The Elephant Hill wildfire ravaged the Interior of B.C. (Black Press files)

2017 Elephant Hill wildfire most likely caused by smoking materials

Investigation did not identify who started the fire

An investigation into the 2017 Elephant Hill wildfire has determined smoking materials to be the most likely cause, according to the BC Wildfire Service.

The wildfire started on July 6, 2017, about 2.5 kilometres southeast of Ashcroft. It eventually burned 191,865 hectares in B.C.’s south-central Interior region, including parts of both the Kamloops Fire Centre and Cariboo Fire Centre. It destroyed 45 homes in Boston Flats, 40 in Loon Lake and 33 in the Pressy Lake area among others.

“The BC Wildfire Service’s fire origin and cause specialists investigated the Elephant Hill wildfire, and their report indicated that the most likely cause of the Elephant Hill wildfire was smoking or smoking materials. The ‘smoking materials’ classification includes matches, cigars, pipe tobacco, cigarettes and/or marijuana,” according to a release by the BC Wildfire Service.

Lightning, an escaped campfire, category 2 to 3 burning or Resource Open Fire Activity, arson, equipment use, railroads, vehicles and electrical transmission/a utility line were all eliminated as potential causes.

The BC Wildfire Service’s origin and cause report was completed in fall 2017 but part of a larger RCMP investigation into the wildfire. The BC Wildfire Service is sharing it now because the RCMP investigation recently concluded.

“The BC Wildfire Service and RCMP investigations did not uncover sufficient evidence to identify the person whose actions started the Elephant Hill wildfire. Therefore, it was not possible to lay charges or pursue cost recovery for damages caused by this fire. The BC Wildfire Service’s investigation into the Elephant Hill wildfire is now complete and no further action will be taken at this time.”

In September 2019, RCMP announced they concluded their investigation into the wildfire and that they had turned the file over to the BC Prosecution Service (BCPS).

“They have to review all the investigative findings and see what charges would be appropriate. We’re committed that if they need further information, we’ll provide that as they move forward,” said RCMP Staff Sgt. Janelle Shoihet at the time.

The BC Prosecution Service (BCPS) confirmed that no charges have been approved following a review of the Report to Crown Counsel (RCC) submitted by the RCMP in relation to the Elephant Hill wildfire, says Dan McLaughlin, communications counsel for the BCPS.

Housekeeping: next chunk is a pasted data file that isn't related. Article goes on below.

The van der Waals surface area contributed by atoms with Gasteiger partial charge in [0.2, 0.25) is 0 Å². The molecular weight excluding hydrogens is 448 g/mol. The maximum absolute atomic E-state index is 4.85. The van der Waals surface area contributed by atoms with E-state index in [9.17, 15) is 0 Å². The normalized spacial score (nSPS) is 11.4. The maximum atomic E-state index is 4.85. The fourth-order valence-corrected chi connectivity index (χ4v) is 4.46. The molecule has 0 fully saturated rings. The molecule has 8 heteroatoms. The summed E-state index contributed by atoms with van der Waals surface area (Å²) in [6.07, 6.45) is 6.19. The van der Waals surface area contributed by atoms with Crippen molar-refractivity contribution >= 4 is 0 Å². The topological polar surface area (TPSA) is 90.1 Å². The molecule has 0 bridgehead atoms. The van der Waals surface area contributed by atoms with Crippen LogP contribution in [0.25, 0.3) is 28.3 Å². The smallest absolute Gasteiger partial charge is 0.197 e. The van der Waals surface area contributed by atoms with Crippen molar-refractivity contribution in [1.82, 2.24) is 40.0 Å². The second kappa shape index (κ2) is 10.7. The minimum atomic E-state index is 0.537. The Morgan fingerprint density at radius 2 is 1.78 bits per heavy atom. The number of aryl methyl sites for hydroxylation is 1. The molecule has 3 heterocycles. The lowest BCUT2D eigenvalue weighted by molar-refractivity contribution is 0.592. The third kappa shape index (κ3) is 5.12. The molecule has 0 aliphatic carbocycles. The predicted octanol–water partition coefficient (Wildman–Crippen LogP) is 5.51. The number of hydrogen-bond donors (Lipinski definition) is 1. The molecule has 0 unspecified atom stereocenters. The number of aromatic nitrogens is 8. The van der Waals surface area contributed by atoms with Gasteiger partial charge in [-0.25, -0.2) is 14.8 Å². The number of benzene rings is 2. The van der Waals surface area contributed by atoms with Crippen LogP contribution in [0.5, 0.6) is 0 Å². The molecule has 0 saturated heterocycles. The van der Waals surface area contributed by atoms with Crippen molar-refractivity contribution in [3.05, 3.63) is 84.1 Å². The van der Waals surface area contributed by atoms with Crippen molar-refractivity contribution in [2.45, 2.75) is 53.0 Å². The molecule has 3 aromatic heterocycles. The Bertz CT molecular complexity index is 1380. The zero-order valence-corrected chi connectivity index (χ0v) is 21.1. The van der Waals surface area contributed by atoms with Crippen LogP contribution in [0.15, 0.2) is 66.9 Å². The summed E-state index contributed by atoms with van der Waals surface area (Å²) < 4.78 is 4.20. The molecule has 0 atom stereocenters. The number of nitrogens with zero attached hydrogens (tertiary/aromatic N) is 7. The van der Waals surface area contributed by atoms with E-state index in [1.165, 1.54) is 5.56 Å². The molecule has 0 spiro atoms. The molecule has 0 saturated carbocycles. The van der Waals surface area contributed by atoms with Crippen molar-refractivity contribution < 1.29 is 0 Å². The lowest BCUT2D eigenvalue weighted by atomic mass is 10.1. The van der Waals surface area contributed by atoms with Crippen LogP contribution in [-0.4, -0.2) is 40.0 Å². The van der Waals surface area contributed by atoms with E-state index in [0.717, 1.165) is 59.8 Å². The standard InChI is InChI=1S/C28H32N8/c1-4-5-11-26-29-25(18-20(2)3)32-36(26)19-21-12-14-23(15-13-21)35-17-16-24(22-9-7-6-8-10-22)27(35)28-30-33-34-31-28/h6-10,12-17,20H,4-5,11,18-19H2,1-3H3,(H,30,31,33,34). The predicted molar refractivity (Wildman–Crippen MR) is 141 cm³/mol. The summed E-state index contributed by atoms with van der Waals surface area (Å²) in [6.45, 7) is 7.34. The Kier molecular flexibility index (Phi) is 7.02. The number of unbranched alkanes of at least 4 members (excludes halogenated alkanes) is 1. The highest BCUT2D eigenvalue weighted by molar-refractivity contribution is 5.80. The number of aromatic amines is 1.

The BCPS applies a two-part test to determine whether charges will be approved, and a prosecution initiated. There must be a substantial likelihood of conviction based on the evidence gathered by the investigating agency; and, the public interest must require a prosecution, says McLaughlin.

Under BCPS policy, a substantial likelihood of conviction exists when Crown Counsel is satisfied there is a strong, solid case of substance to present to the court. To reach this conclusion, a prosecutor will consider what evidence is likely to be admissible and available at trial; the objective reliability of the admissible evidence; and whether there are viable defences or other legal or constitutional impediments to the prosecution that remove any substantial likelihood of conviction.

“In this case, the BCPS was not satisfied that the test was met on the available evidence and no charges have been approved.”


newsroom@100milefreepress.net

Like us on Facebook and follow us on Twitter.

bc wildfires

Get local stories you won't find anywhere else right to your inbox.
Sign up here

Just Posted

THIS IS OUR HOMETOWN: Marty Lauren buidling generations in construction

Some of the places they built in Williams Lake were City Hall and the Twin Ice Arena.

LCSS grad commencement will now be held in school commons area

Four separate ceremonies will see 50 students individually cross the stage to receive diplomas

Indigenous student eyes veterinary school

Alicia William would be the first veterinary for the Tsilhqot’in Nation

First Nation community signs enforcement agreement with Conservation Officer Service

This is the fourth such agreement in the Cariboo Chilcotin

Only four new COVID-19 cases, 228 active across B.C.

Health officials watching as activities ramp up

Facing changes together: Your community, your journalists

Thanks for helping the Williams Lake Tribune continue its mission to provide trusted local news

Feds looking at ways to reunite families amid COVID-19 border restrictions with U.S.

Some families with members of dual-citizenship have become separated due to the pandemic

Condition in kids with possible COVID-19 link being studied in Canada

This month, the U.S. Centers for Disease Control and Prevention issued an alert to doctors about MIS-C

‘I knew what he wanted’: Kootenay man spends hours in tree as black bear patrols below

Francis Levasseur is no stranger to the outdoors, but a recent run-in with a bear caused quite a scare

COVID cancelled their wedding plans, so they married on a BC mountaintop

Ceremony was live streamed to friends and family around the world

Trudeau acknowledges racial unrest in U.S.; ‘We also have work to do in Canada’

‘Anti-black racism, racism, is real; it’s in the United States, but it’s also in Canada,’ Trudeau says

State of Local Emergency declared for Boundary as communities brace for river flooding

Warm weather and heavy rain could cause sections of Kettle River system to swell beyond 2018 levels

Large cruise ships barred from Canadian waters until end of October: Garneau

Last year 140 cruise ships brought more than two million visitors to Canadian ports

Most Read